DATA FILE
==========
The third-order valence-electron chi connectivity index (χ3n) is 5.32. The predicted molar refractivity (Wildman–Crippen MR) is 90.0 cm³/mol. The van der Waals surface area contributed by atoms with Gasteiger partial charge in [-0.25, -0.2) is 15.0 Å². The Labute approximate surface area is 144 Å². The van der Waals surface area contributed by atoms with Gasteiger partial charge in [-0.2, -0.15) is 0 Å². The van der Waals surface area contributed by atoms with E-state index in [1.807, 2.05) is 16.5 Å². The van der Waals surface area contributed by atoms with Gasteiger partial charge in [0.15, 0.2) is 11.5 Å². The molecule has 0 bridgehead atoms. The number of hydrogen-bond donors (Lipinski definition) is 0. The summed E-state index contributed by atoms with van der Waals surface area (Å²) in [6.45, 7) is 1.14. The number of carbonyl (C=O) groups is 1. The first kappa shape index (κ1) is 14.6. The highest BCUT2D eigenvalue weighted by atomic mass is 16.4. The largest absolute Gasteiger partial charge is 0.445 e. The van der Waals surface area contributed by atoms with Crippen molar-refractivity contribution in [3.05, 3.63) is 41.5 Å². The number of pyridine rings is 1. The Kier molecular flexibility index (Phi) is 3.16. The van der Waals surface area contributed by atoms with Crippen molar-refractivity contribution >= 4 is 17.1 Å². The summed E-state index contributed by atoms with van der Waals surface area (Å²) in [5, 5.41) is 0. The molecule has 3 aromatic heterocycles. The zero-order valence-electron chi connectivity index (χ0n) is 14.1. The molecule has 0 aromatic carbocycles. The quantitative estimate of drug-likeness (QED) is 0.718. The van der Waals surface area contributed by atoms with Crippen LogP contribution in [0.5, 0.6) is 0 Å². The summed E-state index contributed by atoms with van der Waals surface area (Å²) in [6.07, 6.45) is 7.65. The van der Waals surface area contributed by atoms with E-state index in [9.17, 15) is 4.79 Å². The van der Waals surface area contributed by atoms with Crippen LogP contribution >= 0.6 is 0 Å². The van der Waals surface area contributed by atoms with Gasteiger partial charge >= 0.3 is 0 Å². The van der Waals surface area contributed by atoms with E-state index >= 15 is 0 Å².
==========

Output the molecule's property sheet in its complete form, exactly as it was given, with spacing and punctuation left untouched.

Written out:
The third-order valence-electron chi connectivity index (χ3n) is 5.32. The predicted molar refractivity (Wildman–Crippen MR) is 90.0 cm³/mol. The van der Waals surface area contributed by atoms with Gasteiger partial charge in [-0.25, -0.2) is 15.0 Å². The Labute approximate surface area is 144 Å². The van der Waals surface area contributed by atoms with Gasteiger partial charge in [-0.2, -0.15) is 0 Å². The van der Waals surface area contributed by atoms with E-state index in [1.807, 2.05) is 16.5 Å². The van der Waals surface area contributed by atoms with Gasteiger partial charge in [0.15, 0.2) is 11.5 Å². The molecule has 0 bridgehead atoms. The number of hydrogen-bond donors (Lipinski definition) is 0. The summed E-state index contributed by atoms with van der Waals surface area (Å²) in [6.45, 7) is 1.14. The number of carbonyl (C=O) groups is 1. The first kappa shape index (κ1) is 14.6. The highest BCUT2D eigenvalue weighted by atomic mass is 16.4. The largest absolute Gasteiger partial charge is 0.445 e. The van der Waals surface area contributed by atoms with Crippen molar-refractivity contribution in [3.05, 3.63) is 41.5 Å². The number of pyridine rings is 1. The Kier molecular flexibility index (Phi) is 3.16. The van der Waals surface area contributed by atoms with Crippen molar-refractivity contribution >= 4 is 17.1 Å². The summed E-state index contributed by atoms with van der Waals surface area (Å²) in [5, 5.41) is 0. The molecule has 3 aromatic heterocycles. The zero-order valence-electron chi connectivity index (χ0n) is 14.1. The molecule has 0 aromatic carbocycles. The quantitative estimate of drug-likeness (QED) is 0.718. The van der Waals surface area contributed by atoms with Crippen LogP contribution in [0.5, 0.6) is 0 Å². The summed E-state index contributed by atoms with van der Waals surface area (Å²) in [6.07, 6.45) is 7.65. The van der Waals surface area contributed by atoms with E-state index in [9.17, 15) is 4.79 Å². The van der Waals surface area contributed by atoms with Crippen LogP contribution >= 0.6 is 0 Å². The van der Waals surface area contributed by atoms with Gasteiger partial charge >= 0.3 is 0 Å². The van der Waals surface area contributed by atoms with E-state index >= 15 is 0 Å².